It’s Sunday night, Erev Rosh Hashanah, and Hebrew chatter fills the air of a Masonic center on Westwood Boulevard. Approximately a dozen round tables covered in white cloths fill the large room.
While hundreds of American athletes are eagerly anticipating the beginning of the Olympics in London this month, another Team USA is preparing for a different international competition.
One of the biggest and most obvious challenges in raising Jewish awareness and building Jewish connection is finding ways of getting your point across. Every week, across Los Angeles, there are hundreds of classes and sermons that aim specifically to do that: get a Jewish point across. This could be a Shabbat sermon on the parasha of the week, or weekday classes on raising Jewish children, improving your marriage, refining your character, connecting to Jewish peoplehood and so on.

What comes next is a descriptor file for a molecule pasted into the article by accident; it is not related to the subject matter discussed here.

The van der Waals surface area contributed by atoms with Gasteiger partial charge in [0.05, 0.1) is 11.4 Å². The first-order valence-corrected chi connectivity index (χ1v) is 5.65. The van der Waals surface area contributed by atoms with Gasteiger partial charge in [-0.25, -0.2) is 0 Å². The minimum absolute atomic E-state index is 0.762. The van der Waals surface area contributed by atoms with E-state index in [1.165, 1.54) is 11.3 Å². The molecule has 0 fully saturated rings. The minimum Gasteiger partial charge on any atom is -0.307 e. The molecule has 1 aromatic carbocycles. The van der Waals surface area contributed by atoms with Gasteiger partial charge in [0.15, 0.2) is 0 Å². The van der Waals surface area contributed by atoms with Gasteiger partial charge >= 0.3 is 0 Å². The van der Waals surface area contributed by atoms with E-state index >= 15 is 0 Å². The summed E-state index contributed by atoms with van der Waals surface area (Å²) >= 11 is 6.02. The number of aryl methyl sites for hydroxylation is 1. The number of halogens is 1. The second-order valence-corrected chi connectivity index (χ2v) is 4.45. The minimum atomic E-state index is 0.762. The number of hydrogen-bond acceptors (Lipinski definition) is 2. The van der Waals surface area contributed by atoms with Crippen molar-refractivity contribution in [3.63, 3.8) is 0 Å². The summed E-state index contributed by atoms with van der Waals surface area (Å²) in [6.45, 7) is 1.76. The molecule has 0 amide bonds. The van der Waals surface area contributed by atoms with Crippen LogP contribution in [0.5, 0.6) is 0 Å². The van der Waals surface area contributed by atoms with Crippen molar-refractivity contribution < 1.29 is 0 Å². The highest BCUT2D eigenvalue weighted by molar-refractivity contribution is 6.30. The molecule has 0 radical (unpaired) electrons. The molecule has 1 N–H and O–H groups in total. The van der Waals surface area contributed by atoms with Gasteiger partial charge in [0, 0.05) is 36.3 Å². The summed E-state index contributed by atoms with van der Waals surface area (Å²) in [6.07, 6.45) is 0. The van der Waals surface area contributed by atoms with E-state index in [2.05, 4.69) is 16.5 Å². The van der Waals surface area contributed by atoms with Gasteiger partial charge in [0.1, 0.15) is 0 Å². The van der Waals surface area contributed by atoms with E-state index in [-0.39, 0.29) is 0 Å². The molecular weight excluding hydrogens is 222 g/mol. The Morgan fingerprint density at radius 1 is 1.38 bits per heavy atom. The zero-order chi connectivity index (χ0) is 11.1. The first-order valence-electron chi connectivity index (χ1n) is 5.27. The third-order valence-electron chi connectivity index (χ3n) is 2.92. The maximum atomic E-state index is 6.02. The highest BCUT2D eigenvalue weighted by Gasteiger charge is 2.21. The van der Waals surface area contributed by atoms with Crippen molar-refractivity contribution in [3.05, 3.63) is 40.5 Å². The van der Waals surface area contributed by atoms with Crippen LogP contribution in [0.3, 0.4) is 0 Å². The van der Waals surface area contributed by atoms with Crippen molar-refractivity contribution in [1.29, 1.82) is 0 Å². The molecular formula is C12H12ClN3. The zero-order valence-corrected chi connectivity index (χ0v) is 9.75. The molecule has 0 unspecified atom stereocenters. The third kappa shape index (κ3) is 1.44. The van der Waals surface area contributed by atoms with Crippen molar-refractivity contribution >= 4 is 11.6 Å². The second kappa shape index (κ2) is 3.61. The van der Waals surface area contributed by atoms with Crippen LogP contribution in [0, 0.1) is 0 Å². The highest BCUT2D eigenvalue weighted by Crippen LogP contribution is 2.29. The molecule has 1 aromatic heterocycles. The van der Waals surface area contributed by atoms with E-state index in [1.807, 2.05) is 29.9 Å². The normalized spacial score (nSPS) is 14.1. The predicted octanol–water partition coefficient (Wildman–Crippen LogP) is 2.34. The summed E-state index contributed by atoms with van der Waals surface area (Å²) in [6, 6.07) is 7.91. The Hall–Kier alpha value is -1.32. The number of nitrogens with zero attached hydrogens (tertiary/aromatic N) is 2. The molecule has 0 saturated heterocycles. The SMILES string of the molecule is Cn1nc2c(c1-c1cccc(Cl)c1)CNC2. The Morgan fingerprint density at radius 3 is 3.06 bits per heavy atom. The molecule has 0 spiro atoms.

There's more to Jewish Los Angeles than Hollywood, outsider perceptions notwithstanding, and a wide-ranging UCLA project aims to paint a fuller and more accurate picture of the metropolis' 650,000 Jews.
"Los Angeles is one of the greatest Jewish cities in the Diaspora, the second largest in the United States, and it is time to subject it to serious inquiry," said historian David N. Myers, director of the UCLA Center for Jewish Studies (CJS).
The inquiry by the center, joined by the Autry National Center and the Huntington-USC Institute on California and the West, will focus on two critical questions: